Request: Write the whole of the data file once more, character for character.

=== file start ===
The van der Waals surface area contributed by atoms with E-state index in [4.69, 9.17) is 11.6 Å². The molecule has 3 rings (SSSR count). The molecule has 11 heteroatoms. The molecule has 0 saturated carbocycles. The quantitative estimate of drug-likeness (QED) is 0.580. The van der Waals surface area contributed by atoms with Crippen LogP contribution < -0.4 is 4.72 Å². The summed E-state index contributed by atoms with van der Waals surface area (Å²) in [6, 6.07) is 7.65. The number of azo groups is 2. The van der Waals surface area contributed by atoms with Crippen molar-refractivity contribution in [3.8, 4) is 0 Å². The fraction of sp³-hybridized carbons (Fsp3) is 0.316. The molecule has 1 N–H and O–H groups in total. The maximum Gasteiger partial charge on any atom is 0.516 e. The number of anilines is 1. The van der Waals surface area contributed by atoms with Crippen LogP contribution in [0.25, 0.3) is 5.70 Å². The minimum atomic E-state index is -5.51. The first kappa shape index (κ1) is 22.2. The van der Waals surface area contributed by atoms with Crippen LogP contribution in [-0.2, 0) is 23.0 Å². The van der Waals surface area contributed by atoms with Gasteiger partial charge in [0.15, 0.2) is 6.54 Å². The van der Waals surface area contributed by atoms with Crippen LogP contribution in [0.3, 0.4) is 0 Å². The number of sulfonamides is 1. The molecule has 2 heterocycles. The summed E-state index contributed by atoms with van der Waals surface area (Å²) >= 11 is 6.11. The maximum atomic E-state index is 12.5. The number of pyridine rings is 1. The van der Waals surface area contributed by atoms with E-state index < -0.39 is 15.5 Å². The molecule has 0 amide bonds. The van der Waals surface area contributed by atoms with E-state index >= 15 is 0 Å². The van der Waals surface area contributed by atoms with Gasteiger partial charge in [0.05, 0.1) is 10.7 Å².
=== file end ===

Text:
The van der Waals surface area contributed by atoms with E-state index in [4.69, 9.17) is 11.6 Å². The molecule has 3 rings (SSSR count). The molecule has 11 heteroatoms. The molecule has 0 saturated carbocycles. The quantitative estimate of drug-likeness (QED) is 0.580. The van der Waals surface area contributed by atoms with Crippen LogP contribution < -0.4 is 4.72 Å². The summed E-state index contributed by atoms with van der Waals surface area (Å²) in [6, 6.07) is 7.65. The number of azo groups is 2. The van der Waals surface area contributed by atoms with Crippen molar-refractivity contribution in [3.8, 4) is 0 Å². The fraction of sp³-hybridized carbons (Fsp3) is 0.316. The molecule has 1 N–H and O–H groups in total. The maximum Gasteiger partial charge on any atom is 0.516 e. The number of anilines is 1. The van der Waals surface area contributed by atoms with Crippen LogP contribution in [0.25, 0.3) is 5.70 Å². The minimum atomic E-state index is -5.51. The first kappa shape index (κ1) is 22.2. The van der Waals surface area contributed by atoms with Crippen LogP contribution in [-0.2, 0) is 23.0 Å². The van der Waals surface area contributed by atoms with Gasteiger partial charge in [0.15, 0.2) is 6.54 Å². The van der Waals surface area contributed by atoms with Crippen LogP contribution in [0.3, 0.4) is 0 Å². The number of sulfonamides is 1. The molecule has 2 heterocycles. The summed E-state index contributed by atoms with van der Waals surface area (Å²) >= 11 is 6.11. The maximum atomic E-state index is 12.5. The number of pyridine rings is 1. The van der Waals surface area contributed by atoms with E-state index < -0.39 is 15.5 Å². The molecule has 0 amide bonds. The van der Waals surface area contributed by atoms with E-state index >= 15 is 0 Å². The van der Waals surface area contributed by atoms with Gasteiger partial charge in [0.05, 0.1) is 10.7 Å².